Heart of Hingham

There were no rooms in the inn this weekend at Normandy Farms Family Camping Resort in Foxboro, so we drove in the rain in rush-hour stop-and-go Boston-area traffic to reach a secluded state park in Hingham, Massachusetts. We are one of about four RVs here at Wompatuck State Park, which used to be used for testing artillery in World War II but now is a pretty woods where the camping sites are far apart, thus fairly private.

I’m having fun exploring the towns outside of Boston during this phase of the ramble, because when I grew up in Wayland I never came to these places. Hingham? I heard about it in WBZ Radio traffic reports. Foxboro? Before the football stadium was built there, I’m not sure I’d ever heard of it. This early sense of geography is tribal. As a boy, I had a vague sense that those who lived 40 minutes away were not “our people” and that they might not take kindly to our intruding on their affairs. But now I’m rolling across New England in a 32-foot motorhome, a goofy Denver tourist wherever I go, so why not check out some of those tribal territories I never knew as a kid? This could lead anywhere: Hull? Revere? Swamscott?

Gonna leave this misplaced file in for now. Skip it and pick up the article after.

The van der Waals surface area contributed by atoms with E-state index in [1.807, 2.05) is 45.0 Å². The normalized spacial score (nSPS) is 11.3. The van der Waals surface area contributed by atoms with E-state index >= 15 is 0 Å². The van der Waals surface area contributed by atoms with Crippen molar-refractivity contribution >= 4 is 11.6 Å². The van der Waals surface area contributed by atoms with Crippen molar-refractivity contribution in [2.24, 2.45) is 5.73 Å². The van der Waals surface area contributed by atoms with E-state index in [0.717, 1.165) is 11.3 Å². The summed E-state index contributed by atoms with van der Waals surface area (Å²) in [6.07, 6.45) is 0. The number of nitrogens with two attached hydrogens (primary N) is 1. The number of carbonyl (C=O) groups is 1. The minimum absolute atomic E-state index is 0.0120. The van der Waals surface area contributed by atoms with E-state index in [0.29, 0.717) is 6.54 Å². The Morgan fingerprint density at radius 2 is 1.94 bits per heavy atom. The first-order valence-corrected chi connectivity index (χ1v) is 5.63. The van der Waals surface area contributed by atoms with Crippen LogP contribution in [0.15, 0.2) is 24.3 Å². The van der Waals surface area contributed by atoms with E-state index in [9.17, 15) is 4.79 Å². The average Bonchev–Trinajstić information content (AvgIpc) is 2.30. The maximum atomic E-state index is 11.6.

It helps that I’m reading Conrad’s Heart of Darkness, which evokes the terrors of traveling into Africa with cannibals as crew on the little river steamer, looking for Mr. Kurtz.

For now, we will make a Volvo foray into deepest, darkest Hingham to find the heart of darkness at a coffee shop with WI-FI.

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